Everyone knows that adjudications are often as much about tactical manoeuvring as they are about the substance of the dispute. However, once in a while the courts like to remind parties not to push their luck too far. That is exactly what happened in Pilon Limited vs Breyer Group Plc.
Pilon, the builder, carried out extensive work for Breyer on a number of different projects. This work was divided into two separate batches, batches 1-25 and batches 26-62. Pilon issued an interim application for payment in respect of batches 26-62. This application was not paid, and the dispute went to adjudication. The adjudicator awarded Pilon approximately £200,000 plus VAT and interest. Breyer still refused to pay up, so the matter ended up in an enforcement application at the TCC.Pilon’s adjudication notice had made it plain that it was limited to the interim application in respect of batches 26-62. Breyer’s principal defence was that they had made an overpayment to Pilon of approximately £150,000 in respect of batches 1-25, and they were therefore entitled to set this off from the sums claimed by Pilon.
However, the adjudicator refused to consider Breyer’s overpayment defence. He said that Pilon, as the referring party, had deliberately formulated its adjudication notice and referral to limit his jurisdiction to the interim application in respect of batches 26-62. Therefore, in his view, he could not consider the overpayment defence because the overpayment related to batches 1-25.
Crucially, it could not be shown that Pilon and Breyer had agreed to be bound by the result of the adjudicator’s investigation into his own jurisdiction. Breyer were therefore at least in with a chance to challenge the enforcement proceedings. They had to show a respectable case that the adjudicator had reached an erroneous conclusion as to his jurisdiction.
That erroneous conclusion has to be arrived at deliberately. If there has simply been an inadvertent failure to consider one of a number of issues, then such a failure would not ordinarily render the decision unenforceable. It was pretty clear in this case that the adjudicator deliberately arrived at that conclusion. He felt that was the only option open to him given the way the adjudication notice and referral had been drafted.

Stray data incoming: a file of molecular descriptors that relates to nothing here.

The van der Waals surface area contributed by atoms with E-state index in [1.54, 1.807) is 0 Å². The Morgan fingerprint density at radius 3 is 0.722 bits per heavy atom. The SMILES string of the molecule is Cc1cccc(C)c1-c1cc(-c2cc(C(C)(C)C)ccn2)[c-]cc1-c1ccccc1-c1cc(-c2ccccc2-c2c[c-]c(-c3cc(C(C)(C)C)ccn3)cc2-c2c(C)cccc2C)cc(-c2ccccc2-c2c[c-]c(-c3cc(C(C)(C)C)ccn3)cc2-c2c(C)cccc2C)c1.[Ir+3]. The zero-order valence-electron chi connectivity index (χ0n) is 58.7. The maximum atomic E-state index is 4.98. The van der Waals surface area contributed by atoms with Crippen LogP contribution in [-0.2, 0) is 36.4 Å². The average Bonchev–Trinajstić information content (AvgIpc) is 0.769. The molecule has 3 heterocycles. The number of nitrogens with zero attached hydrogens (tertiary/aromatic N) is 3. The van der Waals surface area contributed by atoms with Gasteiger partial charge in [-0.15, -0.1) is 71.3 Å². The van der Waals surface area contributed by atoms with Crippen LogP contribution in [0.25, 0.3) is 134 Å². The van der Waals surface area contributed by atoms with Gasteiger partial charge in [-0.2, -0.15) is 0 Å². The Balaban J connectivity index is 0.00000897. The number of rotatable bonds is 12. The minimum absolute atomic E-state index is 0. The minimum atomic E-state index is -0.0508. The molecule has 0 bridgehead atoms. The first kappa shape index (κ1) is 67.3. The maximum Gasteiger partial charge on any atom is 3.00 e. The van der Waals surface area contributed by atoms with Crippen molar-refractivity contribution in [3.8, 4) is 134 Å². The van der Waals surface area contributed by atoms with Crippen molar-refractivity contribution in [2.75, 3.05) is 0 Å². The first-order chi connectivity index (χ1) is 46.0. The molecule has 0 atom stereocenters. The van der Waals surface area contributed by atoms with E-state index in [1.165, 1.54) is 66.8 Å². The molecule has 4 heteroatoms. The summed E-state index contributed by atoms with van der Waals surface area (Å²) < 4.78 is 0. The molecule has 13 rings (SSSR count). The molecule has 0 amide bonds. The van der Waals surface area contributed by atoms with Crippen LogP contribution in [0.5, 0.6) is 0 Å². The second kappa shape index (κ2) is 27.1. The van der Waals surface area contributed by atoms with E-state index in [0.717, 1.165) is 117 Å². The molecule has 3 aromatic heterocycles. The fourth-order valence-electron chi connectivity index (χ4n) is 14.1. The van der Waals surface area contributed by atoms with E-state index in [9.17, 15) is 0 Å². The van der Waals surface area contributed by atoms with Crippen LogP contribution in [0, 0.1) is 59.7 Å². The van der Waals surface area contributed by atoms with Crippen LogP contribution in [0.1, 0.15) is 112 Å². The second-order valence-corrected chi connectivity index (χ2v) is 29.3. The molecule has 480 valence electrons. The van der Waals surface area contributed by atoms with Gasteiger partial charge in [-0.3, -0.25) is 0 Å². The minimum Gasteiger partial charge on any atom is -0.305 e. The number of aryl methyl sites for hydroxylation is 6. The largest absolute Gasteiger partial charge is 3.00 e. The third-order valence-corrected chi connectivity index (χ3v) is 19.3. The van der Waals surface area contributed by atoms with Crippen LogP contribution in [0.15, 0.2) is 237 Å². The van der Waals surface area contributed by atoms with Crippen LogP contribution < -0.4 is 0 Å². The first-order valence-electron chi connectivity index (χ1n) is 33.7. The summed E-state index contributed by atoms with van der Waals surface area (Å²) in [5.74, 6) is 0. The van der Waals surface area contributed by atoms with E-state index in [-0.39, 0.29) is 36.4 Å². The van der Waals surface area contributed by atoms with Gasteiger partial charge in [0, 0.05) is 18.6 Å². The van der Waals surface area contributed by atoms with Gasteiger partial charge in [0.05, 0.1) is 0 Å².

The court took a different view, and said the adjudicator’s decision as to his jurisdiction amounted to a breach of natural justice. However, Breyer still had one more hoop to jump through for the court not to enforce the adjudicator’s decision. Breyer not only had to show the adjudicator had made a deliberate error as to his jurisdiction, but also that the error was material.
Unsurprisingly, the court found the error was “highly material”, not least because the overpayment defence was worth 71% of the sum eventually awarded. The adjudicator’s decision was therefore unenforceable.
Pilon had tried one last throw of the dice. They argued that even if Breyer was entitled to raise the overpayment defence, Pilon should be entitled to answer it by relying on the alternative case, namely that the overpayment was the subject of a binding agreement reached by the parties at the time. The court acknowledged that on some level Pilon may have been disadvantaged by not being able to run their alternative response.
However, the court’s sympathy was short lived. If Pilon could not run their alternative response they are, in the words of the court, “wholly to blame for that result”. Pilon had the choice to deal with the overpayment defence on its merits. Instead they chose to run a jurisdictional defence which they knew or should have known was erroneous. Mr Justice Coulson said “it seems to me that it is now too late for Pilon to complain about that”. Strong stuff!
Pilon had sought a tactical advantage by putting forward an erroneous statement of the adjudicator’s jurisdiction. This case shows in no uncertain terms why that can be a dangerous tactic to adopt.